The Pan Arab Free Trade Area (PAFTA) was established on the February 27, 1981 with an aim of facilitation and development of trade among the Arab States with a total of seventeen members. Its main aim was to allow member states to freely import and export their products by eliminating non-barrier tariffs taxes hence encouraging inter and intra-trade not only among the member states but also with other non-member states (Hoekman & Sekkat, 2010).
The formation of the regional trade groups was motivated by the push for larger regional and global trade integration of the Arab world which could result in opening the region to the rest of the world. This agreement has therefore made it possible for member states to make contact not only amongst themselves but also with the rest of the world quite easily. Further, relatively lower costs have been enjoyed compared to other agreements like COMESA and ECOWAS which subject their members to general rules (Andreea-Florina, 2014).
United Arab Emirates is one of the member states and is rated second largest in terms of economy after Saudi Arabia as far as exportation is concerned in the Arab world. For the past few years it has stood very reliable in exportation of petroleum oil and this has yielded up to 85% of the state’s economy. For instance, in 2011 oil exports in Dubai accounted for 77% of the UAE’s budget. The trend of this product has been relatively high for the past five years contributing to an expected GDP of 4-4.5% compared to 2.3-3.5% in the previous years. According to Harb and Shady (2016), United Arab Emirates became position 29 in the leading world exporters in petroleum products and diamond and gold which totaled to $98.8B in 2016. These trends continue to place United Arab Emirates at top position in exportation.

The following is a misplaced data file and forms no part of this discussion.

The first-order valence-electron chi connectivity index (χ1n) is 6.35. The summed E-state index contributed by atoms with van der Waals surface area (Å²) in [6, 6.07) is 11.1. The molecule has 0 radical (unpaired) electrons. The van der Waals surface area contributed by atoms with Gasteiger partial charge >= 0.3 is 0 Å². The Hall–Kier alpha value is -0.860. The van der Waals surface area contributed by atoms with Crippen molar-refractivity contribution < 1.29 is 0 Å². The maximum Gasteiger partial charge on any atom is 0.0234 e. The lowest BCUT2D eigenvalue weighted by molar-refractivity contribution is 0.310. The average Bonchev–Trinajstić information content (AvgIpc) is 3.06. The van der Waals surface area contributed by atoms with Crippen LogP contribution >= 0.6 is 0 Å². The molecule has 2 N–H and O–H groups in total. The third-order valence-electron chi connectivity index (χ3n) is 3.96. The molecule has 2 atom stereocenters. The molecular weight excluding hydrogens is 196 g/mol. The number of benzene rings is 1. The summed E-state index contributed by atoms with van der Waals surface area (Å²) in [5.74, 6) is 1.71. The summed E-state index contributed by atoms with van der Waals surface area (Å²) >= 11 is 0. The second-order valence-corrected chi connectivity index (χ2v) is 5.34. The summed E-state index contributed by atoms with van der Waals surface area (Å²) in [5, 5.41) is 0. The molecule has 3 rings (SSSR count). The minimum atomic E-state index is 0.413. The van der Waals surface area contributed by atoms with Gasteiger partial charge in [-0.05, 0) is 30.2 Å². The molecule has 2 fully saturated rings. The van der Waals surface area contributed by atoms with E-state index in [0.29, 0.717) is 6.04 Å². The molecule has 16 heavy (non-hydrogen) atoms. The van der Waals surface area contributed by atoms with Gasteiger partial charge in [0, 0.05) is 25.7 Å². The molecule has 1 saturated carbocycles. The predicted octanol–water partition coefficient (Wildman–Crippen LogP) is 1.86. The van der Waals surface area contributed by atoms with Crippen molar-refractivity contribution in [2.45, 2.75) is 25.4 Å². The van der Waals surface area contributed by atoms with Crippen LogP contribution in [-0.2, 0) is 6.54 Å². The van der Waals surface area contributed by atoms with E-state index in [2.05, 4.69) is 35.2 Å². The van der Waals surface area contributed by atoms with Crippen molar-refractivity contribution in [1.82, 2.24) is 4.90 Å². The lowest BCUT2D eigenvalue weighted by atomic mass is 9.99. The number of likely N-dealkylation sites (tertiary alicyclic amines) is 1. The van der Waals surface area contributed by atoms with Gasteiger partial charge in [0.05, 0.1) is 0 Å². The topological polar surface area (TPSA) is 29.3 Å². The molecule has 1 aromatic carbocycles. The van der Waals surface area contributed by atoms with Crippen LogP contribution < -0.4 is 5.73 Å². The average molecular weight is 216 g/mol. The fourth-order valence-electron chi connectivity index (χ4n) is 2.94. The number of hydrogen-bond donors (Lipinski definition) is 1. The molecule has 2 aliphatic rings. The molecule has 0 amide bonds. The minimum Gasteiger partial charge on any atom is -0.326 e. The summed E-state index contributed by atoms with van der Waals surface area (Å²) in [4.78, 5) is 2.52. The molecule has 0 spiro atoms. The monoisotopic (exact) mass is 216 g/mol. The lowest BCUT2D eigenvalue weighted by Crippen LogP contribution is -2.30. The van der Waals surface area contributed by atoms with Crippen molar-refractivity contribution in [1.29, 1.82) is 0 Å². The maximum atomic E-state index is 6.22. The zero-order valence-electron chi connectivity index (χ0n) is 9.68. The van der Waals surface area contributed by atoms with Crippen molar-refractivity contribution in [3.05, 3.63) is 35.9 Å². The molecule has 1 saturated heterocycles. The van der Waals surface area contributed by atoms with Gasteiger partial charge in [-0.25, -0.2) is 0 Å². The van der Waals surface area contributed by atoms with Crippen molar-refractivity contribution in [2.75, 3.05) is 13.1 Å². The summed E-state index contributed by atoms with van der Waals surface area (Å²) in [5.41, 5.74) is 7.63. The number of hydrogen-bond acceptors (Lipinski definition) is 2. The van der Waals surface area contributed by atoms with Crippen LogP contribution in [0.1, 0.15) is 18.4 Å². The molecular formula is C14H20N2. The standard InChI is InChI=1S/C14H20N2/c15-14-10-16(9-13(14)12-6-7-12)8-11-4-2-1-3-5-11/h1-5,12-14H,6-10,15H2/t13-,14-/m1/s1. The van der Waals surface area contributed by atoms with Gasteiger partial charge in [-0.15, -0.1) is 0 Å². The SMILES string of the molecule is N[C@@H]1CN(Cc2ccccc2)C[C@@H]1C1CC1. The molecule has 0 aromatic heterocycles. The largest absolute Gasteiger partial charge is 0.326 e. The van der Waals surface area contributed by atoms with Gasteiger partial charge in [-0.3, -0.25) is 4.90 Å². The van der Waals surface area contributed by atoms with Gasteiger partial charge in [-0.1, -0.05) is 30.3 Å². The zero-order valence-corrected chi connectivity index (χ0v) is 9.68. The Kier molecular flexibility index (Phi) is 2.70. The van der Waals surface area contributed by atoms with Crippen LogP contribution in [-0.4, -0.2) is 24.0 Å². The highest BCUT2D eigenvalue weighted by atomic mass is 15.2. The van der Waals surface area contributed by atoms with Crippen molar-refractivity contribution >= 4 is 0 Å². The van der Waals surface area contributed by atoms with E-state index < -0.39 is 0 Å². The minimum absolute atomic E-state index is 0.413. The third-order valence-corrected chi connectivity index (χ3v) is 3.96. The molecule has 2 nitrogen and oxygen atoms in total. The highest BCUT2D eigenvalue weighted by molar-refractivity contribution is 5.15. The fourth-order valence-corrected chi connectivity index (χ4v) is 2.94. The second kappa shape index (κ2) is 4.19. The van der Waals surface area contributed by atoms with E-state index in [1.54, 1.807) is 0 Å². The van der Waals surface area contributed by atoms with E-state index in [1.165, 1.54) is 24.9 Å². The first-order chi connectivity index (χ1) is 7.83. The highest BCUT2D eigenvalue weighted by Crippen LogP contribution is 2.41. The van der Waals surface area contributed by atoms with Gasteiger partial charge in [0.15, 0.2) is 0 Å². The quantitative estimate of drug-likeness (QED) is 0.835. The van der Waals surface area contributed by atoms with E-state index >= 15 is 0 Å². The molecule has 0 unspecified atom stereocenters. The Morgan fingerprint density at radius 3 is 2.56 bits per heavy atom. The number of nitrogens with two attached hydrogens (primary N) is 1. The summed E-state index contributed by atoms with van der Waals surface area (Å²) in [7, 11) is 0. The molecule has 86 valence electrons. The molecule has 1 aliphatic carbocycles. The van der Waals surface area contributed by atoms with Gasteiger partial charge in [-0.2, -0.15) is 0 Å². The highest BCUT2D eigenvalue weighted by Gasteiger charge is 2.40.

Due to the financial crisis in UAE are neighboring regions, the growth rate has been declining over the years. For instance, the GDP in 2012 was 5.1%, 2013-5.8%, 2014-3.3%, 2015-3.8% and 2016-3.04%. The average economic growth rate therefore rests at around 3% presently.
- Andreea-Florina, F. (2014). Regional Trade Agreements and Competition Policy. Case Study: EU, ASEAN and NAFTA. Annals of the University of Oradea, Economic Science Series, 23(1), 86-92.
- Harb, G., & Shady, N. A. (2016). Arab Trade Dynamics after the Implementation of the Pan Arab Free Trade Area (1998–2012). Review of Middle East Economics and Finance, 12(1), 1-29.
- Hoekman, B., & Sekkat, K. (2010). Arab economic integration: missing links. J. World Trade, 44, 1273.